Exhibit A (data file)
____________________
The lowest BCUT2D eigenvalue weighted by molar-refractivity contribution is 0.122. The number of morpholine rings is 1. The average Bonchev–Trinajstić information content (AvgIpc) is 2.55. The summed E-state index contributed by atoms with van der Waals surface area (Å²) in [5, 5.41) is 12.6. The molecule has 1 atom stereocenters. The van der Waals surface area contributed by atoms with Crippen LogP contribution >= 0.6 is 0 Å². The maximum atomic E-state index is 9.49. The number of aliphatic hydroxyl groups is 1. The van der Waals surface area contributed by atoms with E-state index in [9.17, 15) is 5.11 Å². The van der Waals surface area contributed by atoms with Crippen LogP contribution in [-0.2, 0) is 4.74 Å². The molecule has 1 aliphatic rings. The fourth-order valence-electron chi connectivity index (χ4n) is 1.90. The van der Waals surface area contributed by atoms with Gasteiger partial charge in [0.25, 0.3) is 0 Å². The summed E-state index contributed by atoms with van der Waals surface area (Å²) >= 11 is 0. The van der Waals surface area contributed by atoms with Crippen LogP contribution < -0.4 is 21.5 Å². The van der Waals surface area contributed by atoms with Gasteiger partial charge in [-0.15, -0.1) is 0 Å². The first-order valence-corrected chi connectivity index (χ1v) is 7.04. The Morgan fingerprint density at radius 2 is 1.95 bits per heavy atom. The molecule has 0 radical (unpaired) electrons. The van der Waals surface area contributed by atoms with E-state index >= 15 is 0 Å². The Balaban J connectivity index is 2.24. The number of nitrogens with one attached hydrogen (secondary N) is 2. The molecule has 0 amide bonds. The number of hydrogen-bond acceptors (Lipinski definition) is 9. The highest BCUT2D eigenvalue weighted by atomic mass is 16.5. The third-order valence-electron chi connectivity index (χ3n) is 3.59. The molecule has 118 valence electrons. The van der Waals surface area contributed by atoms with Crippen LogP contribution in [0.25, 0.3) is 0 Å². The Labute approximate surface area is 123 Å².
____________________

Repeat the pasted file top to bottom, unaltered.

The lowest BCUT2D eigenvalue weighted by molar-refractivity contribution is 0.122. The number of morpholine rings is 1. The average Bonchev–Trinajstić information content (AvgIpc) is 2.55. The summed E-state index contributed by atoms with van der Waals surface area (Å²) in [5, 5.41) is 12.6. The molecule has 1 atom stereocenters. The van der Waals surface area contributed by atoms with Crippen LogP contribution >= 0.6 is 0 Å². The maximum atomic E-state index is 9.49. The number of aliphatic hydroxyl groups is 1. The van der Waals surface area contributed by atoms with E-state index in [9.17, 15) is 5.11 Å². The van der Waals surface area contributed by atoms with Crippen LogP contribution in [-0.2, 0) is 4.74 Å². The molecule has 1 aliphatic rings. The fourth-order valence-electron chi connectivity index (χ4n) is 1.90. The van der Waals surface area contributed by atoms with Gasteiger partial charge in [0.25, 0.3) is 0 Å². The summed E-state index contributed by atoms with van der Waals surface area (Å²) >= 11 is 0. The van der Waals surface area contributed by atoms with Crippen LogP contribution < -0.4 is 21.5 Å². The van der Waals surface area contributed by atoms with Gasteiger partial charge in [-0.15, -0.1) is 0 Å². The first-order valence-corrected chi connectivity index (χ1v) is 7.04. The Morgan fingerprint density at radius 2 is 1.95 bits per heavy atom. The molecule has 0 radical (unpaired) electrons. The van der Waals surface area contributed by atoms with E-state index >= 15 is 0 Å². The Balaban J connectivity index is 2.24. The number of nitrogens with one attached hydrogen (secondary N) is 2. The molecule has 0 amide bonds. The number of hydrogen-bond acceptors (Lipinski definition) is 9. The highest BCUT2D eigenvalue weighted by atomic mass is 16.5. The third-order valence-electron chi connectivity index (χ3n) is 3.59. The molecule has 118 valence electrons. The van der Waals surface area contributed by atoms with Crippen LogP contribution in [0.25, 0.3) is 0 Å². The Labute approximate surface area is 123 Å².